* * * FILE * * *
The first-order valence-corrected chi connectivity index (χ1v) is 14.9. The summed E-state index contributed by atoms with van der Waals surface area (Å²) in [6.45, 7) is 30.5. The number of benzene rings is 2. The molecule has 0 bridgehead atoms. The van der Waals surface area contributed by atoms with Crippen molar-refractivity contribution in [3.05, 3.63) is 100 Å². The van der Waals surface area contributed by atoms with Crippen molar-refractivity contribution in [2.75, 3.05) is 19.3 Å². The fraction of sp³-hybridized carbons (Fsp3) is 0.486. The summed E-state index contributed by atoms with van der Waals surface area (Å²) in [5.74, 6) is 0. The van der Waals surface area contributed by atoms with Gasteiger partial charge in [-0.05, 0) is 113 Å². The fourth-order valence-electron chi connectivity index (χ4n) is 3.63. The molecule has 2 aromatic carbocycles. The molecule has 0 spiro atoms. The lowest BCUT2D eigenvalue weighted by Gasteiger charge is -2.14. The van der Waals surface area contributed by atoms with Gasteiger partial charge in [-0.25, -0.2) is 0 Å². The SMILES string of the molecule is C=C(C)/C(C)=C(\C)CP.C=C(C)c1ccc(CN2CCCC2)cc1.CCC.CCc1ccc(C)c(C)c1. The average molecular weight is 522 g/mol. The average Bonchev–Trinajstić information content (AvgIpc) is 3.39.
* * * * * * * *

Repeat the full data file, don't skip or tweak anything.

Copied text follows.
The first-order valence-corrected chi connectivity index (χ1v) is 14.9. The summed E-state index contributed by atoms with van der Waals surface area (Å²) in [6.45, 7) is 30.5. The number of benzene rings is 2. The molecule has 0 bridgehead atoms. The van der Waals surface area contributed by atoms with Crippen molar-refractivity contribution in [3.05, 3.63) is 100 Å². The van der Waals surface area contributed by atoms with Crippen molar-refractivity contribution in [2.75, 3.05) is 19.3 Å². The fraction of sp³-hybridized carbons (Fsp3) is 0.486. The summed E-state index contributed by atoms with van der Waals surface area (Å²) in [5.74, 6) is 0. The van der Waals surface area contributed by atoms with Gasteiger partial charge in [-0.05, 0) is 113 Å². The fourth-order valence-electron chi connectivity index (χ4n) is 3.63. The molecule has 2 aromatic carbocycles. The molecule has 0 spiro atoms. The lowest BCUT2D eigenvalue weighted by Gasteiger charge is -2.14. The van der Waals surface area contributed by atoms with Gasteiger partial charge in [-0.25, -0.2) is 0 Å². The SMILES string of the molecule is C=C(C)/C(C)=C(\C)CP.C=C(C)c1ccc(CN2CCCC2)cc1.CCC.CCc1ccc(C)c(C)c1. The average molecular weight is 522 g/mol. The average Bonchev–Trinajstić information content (AvgIpc) is 3.39.